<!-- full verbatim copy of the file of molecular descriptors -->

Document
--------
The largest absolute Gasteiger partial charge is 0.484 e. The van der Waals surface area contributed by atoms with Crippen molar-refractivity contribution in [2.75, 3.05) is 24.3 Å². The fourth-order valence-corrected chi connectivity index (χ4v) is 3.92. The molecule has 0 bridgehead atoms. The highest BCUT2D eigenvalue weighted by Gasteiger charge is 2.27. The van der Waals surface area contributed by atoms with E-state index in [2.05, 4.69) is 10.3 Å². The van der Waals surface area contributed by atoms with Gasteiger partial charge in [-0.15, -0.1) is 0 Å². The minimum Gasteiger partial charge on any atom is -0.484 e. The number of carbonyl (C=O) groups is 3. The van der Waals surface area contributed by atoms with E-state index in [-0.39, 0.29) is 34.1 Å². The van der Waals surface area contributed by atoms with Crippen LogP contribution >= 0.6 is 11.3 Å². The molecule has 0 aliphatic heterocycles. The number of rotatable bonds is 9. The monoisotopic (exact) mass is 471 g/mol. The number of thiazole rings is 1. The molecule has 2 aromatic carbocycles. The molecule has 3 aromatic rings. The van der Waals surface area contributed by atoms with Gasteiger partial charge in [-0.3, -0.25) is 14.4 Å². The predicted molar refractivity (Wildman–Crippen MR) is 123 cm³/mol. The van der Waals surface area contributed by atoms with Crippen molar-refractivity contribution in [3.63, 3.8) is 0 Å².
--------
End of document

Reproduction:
The largest absolute Gasteiger partial charge is 0.484 e. The van der Waals surface area contributed by atoms with Crippen molar-refractivity contribution in [2.75, 3.05) is 24.3 Å². The fourth-order valence-corrected chi connectivity index (χ4v) is 3.92. The molecule has 0 bridgehead atoms. The highest BCUT2D eigenvalue weighted by Gasteiger charge is 2.27. The van der Waals surface area contributed by atoms with E-state index in [2.05, 4.69) is 10.3 Å². The van der Waals surface area contributed by atoms with Gasteiger partial charge in [-0.15, -0.1) is 0 Å². The minimum Gasteiger partial charge on any atom is -0.484 e. The number of carbonyl (C=O) groups is 3. The van der Waals surface area contributed by atoms with E-state index in [-0.39, 0.29) is 34.1 Å². The van der Waals surface area contributed by atoms with Crippen LogP contribution >= 0.6 is 11.3 Å². The molecule has 0 aliphatic heterocycles. The number of rotatable bonds is 9. The monoisotopic (exact) mass is 471 g/mol. The number of thiazole rings is 1. The molecule has 2 aromatic carbocycles. The molecule has 3 aromatic rings. The van der Waals surface area contributed by atoms with Gasteiger partial charge in [-0.3, -0.25) is 14.4 Å². The predicted molar refractivity (Wildman–Crippen MR) is 123 cm³/mol. The van der Waals surface area contributed by atoms with Crippen molar-refractivity contribution in [3.63, 3.8) is 0 Å².